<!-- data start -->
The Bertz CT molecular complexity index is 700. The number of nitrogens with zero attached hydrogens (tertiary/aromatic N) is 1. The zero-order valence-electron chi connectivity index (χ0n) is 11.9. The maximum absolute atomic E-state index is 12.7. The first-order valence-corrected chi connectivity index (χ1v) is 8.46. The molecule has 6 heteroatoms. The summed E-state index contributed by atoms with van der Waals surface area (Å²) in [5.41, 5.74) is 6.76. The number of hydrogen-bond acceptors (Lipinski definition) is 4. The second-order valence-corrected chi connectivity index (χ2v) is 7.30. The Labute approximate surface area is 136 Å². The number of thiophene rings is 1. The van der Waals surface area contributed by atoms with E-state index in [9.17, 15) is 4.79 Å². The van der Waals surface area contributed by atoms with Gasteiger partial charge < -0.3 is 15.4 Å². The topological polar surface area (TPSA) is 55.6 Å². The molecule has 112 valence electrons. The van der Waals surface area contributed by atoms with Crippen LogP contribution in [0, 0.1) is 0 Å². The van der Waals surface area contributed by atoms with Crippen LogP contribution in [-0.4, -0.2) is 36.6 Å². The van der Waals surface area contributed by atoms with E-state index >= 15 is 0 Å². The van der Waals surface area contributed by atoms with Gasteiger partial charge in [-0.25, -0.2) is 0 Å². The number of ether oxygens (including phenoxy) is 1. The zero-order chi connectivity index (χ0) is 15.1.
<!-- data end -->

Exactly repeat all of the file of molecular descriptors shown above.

The Bertz CT molecular complexity index is 700. The number of nitrogens with zero attached hydrogens (tertiary/aromatic N) is 1. The zero-order valence-electron chi connectivity index (χ0n) is 11.9. The maximum absolute atomic E-state index is 12.7. The first-order valence-corrected chi connectivity index (χ1v) is 8.46. The molecule has 6 heteroatoms. The summed E-state index contributed by atoms with van der Waals surface area (Å²) in [5.41, 5.74) is 6.76. The number of hydrogen-bond acceptors (Lipinski definition) is 4. The second-order valence-corrected chi connectivity index (χ2v) is 7.30. The Labute approximate surface area is 136 Å². The number of thiophene rings is 1. The van der Waals surface area contributed by atoms with E-state index in [9.17, 15) is 4.79 Å². The van der Waals surface area contributed by atoms with Gasteiger partial charge < -0.3 is 15.4 Å². The topological polar surface area (TPSA) is 55.6 Å². The molecule has 112 valence electrons. The van der Waals surface area contributed by atoms with Crippen LogP contribution in [0, 0.1) is 0 Å². The van der Waals surface area contributed by atoms with Crippen LogP contribution in [-0.4, -0.2) is 36.6 Å². The van der Waals surface area contributed by atoms with E-state index >= 15 is 0 Å². The van der Waals surface area contributed by atoms with Gasteiger partial charge in [-0.25, -0.2) is 0 Å². The number of ether oxygens (including phenoxy) is 1. The zero-order chi connectivity index (χ0) is 15.1.